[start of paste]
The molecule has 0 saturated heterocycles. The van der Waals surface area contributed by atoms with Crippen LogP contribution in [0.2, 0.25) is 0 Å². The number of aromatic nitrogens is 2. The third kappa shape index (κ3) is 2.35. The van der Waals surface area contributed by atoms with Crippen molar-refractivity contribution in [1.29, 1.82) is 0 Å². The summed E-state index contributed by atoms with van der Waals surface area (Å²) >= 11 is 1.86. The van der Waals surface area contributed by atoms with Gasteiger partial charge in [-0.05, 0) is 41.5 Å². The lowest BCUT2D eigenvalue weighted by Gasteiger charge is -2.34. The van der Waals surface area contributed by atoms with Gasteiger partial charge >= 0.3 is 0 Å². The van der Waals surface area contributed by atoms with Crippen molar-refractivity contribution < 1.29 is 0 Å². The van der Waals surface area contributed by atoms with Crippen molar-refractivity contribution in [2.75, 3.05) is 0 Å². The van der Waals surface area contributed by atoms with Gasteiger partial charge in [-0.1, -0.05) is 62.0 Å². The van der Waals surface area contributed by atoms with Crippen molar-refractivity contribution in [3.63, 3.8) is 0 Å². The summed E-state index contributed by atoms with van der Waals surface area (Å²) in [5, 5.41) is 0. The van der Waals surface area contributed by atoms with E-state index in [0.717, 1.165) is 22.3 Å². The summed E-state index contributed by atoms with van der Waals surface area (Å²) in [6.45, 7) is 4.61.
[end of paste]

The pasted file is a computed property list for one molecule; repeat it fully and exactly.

The molecule has 0 saturated heterocycles. The van der Waals surface area contributed by atoms with Crippen LogP contribution in [0.2, 0.25) is 0 Å². The number of aromatic nitrogens is 2. The third kappa shape index (κ3) is 2.35. The van der Waals surface area contributed by atoms with Crippen molar-refractivity contribution in [1.29, 1.82) is 0 Å². The summed E-state index contributed by atoms with van der Waals surface area (Å²) >= 11 is 1.86. The van der Waals surface area contributed by atoms with Gasteiger partial charge in [-0.05, 0) is 41.5 Å². The lowest BCUT2D eigenvalue weighted by Gasteiger charge is -2.34. The van der Waals surface area contributed by atoms with Gasteiger partial charge >= 0.3 is 0 Å². The van der Waals surface area contributed by atoms with Crippen molar-refractivity contribution < 1.29 is 0 Å². The van der Waals surface area contributed by atoms with Crippen molar-refractivity contribution in [2.75, 3.05) is 0 Å². The van der Waals surface area contributed by atoms with Gasteiger partial charge in [-0.1, -0.05) is 62.0 Å². The van der Waals surface area contributed by atoms with Crippen molar-refractivity contribution in [3.63, 3.8) is 0 Å². The summed E-state index contributed by atoms with van der Waals surface area (Å²) in [5, 5.41) is 0. The van der Waals surface area contributed by atoms with E-state index in [0.717, 1.165) is 22.3 Å². The summed E-state index contributed by atoms with van der Waals surface area (Å²) in [6.45, 7) is 4.61.